Metropolitan Regional Information Systems, Inc. v. American Home Realty Network, Inc. (4th Cir. 7/17/2013) (available here).  The plaintiff, MRIS, offers an online multiple listing service for real estate brokers and agents. Subscribers must pay a fee for MRIS’s service, which allows subscribers to upload their real estate listings. Subscribers must agree to assign to MRIS the copyrights in each photograph included in a listing. The defendant, AHRN is a California real estate broker that owns and operates the website NeighborCity.com. Plaintiff sued defendant and requested a preliminary injunction against defendant’s use of plaintiff’s photographs on its website. The district court granted plaintiff a preliminary injunction, and the 9th Circuit affirmed the district court’s preliminary injunction order.

Alaska Stock v. Houghton Mifflin, Docket No. 10-36010 (9th Cir. March 18, 2014) (available here). Reversing the district court’s dismissal of a copyright infringement action, the panel held that copyright registration of a collective work registers the component works within it. The panel held that the Register of Copyrights had authority to prescribe a form and grant certificates extending registration to individual stock photographs within a collection where the names of each of the photographers, and titles for each of the photographs, were not provided on the registration applications. Agreeing with other Circuits, and deferring to the Copyright Office’s interpretation of the Copyright Act, the 9th Circuit panel held that where the photographers had assigned their ownership of their copyrights in their images to the stock agency, and the stock agency had registered the collection, both the collection as a whole and the individual images were registered.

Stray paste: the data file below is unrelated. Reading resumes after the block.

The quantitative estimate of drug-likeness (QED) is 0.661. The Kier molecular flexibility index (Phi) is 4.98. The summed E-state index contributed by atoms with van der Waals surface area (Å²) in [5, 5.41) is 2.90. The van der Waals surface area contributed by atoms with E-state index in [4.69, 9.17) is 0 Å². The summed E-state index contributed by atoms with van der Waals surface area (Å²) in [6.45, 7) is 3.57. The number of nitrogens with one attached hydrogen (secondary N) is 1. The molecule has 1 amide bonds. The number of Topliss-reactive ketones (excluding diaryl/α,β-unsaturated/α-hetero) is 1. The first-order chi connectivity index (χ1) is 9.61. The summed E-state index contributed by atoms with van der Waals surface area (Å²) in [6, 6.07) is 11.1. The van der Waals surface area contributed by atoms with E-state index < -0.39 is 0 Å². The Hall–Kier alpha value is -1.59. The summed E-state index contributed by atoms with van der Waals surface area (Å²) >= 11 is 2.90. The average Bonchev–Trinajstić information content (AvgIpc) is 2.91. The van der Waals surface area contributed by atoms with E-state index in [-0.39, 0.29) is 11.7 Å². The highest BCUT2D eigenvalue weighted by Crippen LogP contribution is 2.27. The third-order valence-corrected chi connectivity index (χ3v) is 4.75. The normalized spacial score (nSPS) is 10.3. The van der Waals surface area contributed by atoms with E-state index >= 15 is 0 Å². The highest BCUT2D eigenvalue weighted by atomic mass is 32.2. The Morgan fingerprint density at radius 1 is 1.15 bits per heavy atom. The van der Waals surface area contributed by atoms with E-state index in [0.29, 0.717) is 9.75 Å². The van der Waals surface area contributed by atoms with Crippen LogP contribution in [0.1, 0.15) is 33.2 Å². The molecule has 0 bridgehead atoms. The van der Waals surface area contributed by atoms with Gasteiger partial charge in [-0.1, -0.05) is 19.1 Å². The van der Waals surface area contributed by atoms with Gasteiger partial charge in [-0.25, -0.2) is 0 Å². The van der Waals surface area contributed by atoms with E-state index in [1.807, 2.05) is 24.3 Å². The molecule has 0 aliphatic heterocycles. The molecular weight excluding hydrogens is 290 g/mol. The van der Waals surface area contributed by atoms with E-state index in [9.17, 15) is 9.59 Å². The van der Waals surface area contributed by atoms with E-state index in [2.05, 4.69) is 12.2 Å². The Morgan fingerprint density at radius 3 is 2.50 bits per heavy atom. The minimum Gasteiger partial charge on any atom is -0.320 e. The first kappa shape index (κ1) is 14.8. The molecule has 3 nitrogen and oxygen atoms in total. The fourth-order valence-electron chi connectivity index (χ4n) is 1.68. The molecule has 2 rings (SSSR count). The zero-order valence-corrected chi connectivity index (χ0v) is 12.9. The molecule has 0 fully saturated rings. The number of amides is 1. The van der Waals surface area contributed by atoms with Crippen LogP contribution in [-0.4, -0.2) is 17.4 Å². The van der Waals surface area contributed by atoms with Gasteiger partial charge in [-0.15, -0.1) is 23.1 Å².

All are invited to join us in our discussion during the SoCal IP Institute meeting on Monday, October 20, 2014 at Noon in our Westlake Village office. This activity is approved for 1 hour of MCLE credit. If you will be joining us, please RSVP to Noelle Smith by 9 am Monday morning.

SoCal IP Institute :: September 22, 2014 :: A Glance at Current Copyright Happenings